Today I sat on the bowpulpit, all the way forward on our boat. I was like a figurehead on Phoenix. This far forward, no motor exits, only motion. No occupation with digital displays of position, speed and wind direction. The only sound is what wind ruffles past my ears and the waves splashed by Phoenix’s way through the water.
The Turkish mountains slid by slowly, sunned to a dark yellow, almost ruddy color. It suddenly struck me that the landscape was receding, passing. I was now returning home. The voyage was not developing but entering its long end. We had reached the apogee of our voyage, the point most distant, and now we were on our return.
“Wish for the road to be long,” wrote the poet Constantine Cavafy.
Our road had reached its furthest point. Not at Fethiye, our last harbor, but farther east. We had reached our apogee without me recognizing it as such and yet remembering it vividly. It was when we had taken the overnight bus to Cappadocia. And once there, were taken by jeep at dawn to a launching field for a hot air balloon ride. At the point where the balloon lifted us into the heavens, I remember looking over the edge of the basket at the dry dirt. As the balloon lifted just inches from the soil I said, “It’s inshallah now.” We were in God’s hands.
It is beautiful and more inspired than I ever could have designed myself to have our furthest point from home on this sailing voyage manifest after traveling west by land and returning east through the air. More often than we can appreciate life provides us with beautiful geometries of perfect balance.
Now, sitting on the bow, was our first westward passage by boat.
There is a mixture of sadness and joy at this time. Sadness that this is as far as we will go. Joy that with each passing day, I will be closer to home and family and community and a life that is more marked by what I know than what I don’t.
It wouldn’t really matter how far we went. I wondered, as I watched the ruddy cliffs and undulating blues and whites in the water below, if I would feel any differently if we were circumnavigating. Even then, I concluded, I would have – in my over-intellectualizing way – figured out the meridian of polar opposition and had the very same thoughts.
“Always keep Ithaca in your mind.
To arrive there is your final destination.
But do not hurry the voyage at all.”
So continues Cavafry.
I will try not to hurry the voyage. I am enjoying the new people I meet. I am enjoying the new customs I am learning. I am enjoying the new landscapes.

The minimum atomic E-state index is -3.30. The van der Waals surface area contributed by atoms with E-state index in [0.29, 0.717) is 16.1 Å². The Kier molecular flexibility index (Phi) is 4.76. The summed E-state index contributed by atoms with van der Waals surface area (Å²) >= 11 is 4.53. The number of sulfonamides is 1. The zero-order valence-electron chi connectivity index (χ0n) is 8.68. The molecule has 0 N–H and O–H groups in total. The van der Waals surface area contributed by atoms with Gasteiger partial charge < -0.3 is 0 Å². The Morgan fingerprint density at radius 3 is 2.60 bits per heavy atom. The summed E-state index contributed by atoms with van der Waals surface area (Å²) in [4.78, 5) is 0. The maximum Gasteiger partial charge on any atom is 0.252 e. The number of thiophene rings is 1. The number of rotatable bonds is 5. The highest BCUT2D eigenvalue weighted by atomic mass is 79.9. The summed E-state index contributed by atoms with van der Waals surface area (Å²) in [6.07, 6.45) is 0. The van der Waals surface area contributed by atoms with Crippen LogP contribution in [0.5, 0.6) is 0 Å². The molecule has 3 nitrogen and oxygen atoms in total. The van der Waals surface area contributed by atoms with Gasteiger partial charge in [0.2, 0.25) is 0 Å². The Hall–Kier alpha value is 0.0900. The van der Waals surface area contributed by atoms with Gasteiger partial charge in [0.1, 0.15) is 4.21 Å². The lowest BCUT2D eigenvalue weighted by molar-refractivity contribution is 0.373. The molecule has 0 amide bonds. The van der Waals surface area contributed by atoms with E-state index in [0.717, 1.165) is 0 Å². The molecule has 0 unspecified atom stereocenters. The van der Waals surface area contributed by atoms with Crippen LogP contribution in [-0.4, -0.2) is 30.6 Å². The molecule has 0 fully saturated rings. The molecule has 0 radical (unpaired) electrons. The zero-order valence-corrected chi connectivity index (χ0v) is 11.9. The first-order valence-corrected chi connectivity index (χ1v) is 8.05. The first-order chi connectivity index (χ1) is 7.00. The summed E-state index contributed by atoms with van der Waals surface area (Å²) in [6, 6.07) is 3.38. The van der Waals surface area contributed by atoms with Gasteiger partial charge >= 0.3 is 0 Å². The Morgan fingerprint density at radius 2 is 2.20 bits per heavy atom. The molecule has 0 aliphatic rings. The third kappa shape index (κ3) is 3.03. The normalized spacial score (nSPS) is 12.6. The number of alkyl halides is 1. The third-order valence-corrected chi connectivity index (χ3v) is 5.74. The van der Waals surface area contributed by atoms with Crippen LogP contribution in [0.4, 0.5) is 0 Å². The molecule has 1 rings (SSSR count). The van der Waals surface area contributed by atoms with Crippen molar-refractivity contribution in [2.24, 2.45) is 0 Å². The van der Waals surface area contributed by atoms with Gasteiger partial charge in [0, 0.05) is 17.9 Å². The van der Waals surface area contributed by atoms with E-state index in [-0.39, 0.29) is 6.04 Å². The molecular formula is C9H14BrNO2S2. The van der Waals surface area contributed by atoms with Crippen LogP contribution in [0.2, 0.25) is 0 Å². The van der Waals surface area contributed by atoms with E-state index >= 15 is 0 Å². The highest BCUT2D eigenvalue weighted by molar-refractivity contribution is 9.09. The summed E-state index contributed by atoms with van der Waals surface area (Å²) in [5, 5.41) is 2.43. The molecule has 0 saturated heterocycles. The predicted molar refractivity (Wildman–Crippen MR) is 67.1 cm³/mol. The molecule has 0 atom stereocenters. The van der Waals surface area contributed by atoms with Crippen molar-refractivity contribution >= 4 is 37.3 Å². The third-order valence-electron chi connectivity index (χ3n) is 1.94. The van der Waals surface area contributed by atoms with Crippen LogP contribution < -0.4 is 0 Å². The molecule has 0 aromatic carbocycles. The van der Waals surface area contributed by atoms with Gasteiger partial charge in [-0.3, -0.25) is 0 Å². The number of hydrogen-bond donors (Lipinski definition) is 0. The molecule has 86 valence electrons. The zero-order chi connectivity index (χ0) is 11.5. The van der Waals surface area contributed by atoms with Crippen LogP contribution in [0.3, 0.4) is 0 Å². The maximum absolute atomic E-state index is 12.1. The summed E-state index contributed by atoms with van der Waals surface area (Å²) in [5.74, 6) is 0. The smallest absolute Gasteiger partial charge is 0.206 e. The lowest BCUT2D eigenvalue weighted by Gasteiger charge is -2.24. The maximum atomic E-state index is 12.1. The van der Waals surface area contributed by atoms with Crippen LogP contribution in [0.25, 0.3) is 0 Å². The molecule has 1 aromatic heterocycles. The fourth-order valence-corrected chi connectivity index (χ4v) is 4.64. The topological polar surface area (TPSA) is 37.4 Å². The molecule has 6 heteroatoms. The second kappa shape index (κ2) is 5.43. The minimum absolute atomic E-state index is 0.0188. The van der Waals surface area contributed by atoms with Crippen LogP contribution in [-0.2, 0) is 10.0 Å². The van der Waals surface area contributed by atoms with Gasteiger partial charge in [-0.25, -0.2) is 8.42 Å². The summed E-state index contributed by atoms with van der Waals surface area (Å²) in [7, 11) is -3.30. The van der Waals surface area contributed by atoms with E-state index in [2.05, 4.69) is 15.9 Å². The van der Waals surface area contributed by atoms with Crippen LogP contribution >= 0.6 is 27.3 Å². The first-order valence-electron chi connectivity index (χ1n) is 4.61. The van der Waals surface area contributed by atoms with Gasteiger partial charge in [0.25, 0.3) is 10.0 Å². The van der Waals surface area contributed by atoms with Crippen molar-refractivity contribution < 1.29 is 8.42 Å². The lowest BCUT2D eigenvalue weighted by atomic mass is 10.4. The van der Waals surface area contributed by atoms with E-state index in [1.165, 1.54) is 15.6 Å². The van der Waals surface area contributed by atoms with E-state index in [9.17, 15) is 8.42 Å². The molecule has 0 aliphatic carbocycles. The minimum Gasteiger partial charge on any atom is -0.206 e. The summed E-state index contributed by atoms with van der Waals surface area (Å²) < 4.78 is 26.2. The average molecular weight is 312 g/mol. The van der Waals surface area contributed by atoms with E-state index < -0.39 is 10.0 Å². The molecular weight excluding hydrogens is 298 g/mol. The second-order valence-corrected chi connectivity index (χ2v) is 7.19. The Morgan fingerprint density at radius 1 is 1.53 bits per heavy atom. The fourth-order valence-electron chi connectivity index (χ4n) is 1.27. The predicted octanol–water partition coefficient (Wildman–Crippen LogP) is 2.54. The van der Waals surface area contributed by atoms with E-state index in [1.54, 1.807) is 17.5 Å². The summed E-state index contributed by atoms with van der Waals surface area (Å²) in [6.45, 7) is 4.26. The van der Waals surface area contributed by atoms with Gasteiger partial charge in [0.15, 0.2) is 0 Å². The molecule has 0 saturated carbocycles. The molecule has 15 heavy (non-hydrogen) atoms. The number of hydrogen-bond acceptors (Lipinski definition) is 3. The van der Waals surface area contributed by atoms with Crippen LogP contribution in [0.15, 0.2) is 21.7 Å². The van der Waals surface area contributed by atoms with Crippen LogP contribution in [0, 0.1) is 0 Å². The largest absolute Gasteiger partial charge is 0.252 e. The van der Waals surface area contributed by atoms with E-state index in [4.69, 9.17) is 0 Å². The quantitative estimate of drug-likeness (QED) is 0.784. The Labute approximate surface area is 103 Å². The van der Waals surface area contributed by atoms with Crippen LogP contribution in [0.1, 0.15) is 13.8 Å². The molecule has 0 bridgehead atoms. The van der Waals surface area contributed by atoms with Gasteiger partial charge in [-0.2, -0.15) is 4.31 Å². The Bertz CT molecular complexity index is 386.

But it is hard to deny allthe other feelings accompanying this point in time. I miss Ithaca and all it represents. You, who live there, take it for granted. It’s human nature to do so. I’m sure that once back, I will too. But for right now, I urge you to appreciate your Ithacas. Your homes. Your routines. Your knowns. Your easy’s. Your boredom. Your laundry piles. Your ugly grocery stores. Your lists. The regular news cast. The fridge that doesn't close without an extra umph. The same old coffee. The same old choice of three favorite restaurants or something quickly shoved in the oven. The dog to be walked. The trash to be walked out. Staring out on your bare branches waiting for snow. Waiting for inspiration. Waiting for spring. The shoes that always clutter the entrance. The language you know. The signs you hate. The short cuts which are no longer short enough. The cars. The streets. The people. The politics. The pretension.
Thank you. Thank you for thinking of all that right now as good and comforting and providing structure and routine. Even the things we don’t like give us something to fight against.
Because you thought of those things, you reminded me of them. You reminded me of how much you deal with them every day. And how much you have grown weary of them. By thinking of them, you reminded me that what I have out here is different.
I will be with you in Ithaca soon enough.
For now, I am reminded to enjoy the Turkish mountains sliding by and the reflective colors in the water creating Rorschach patterns.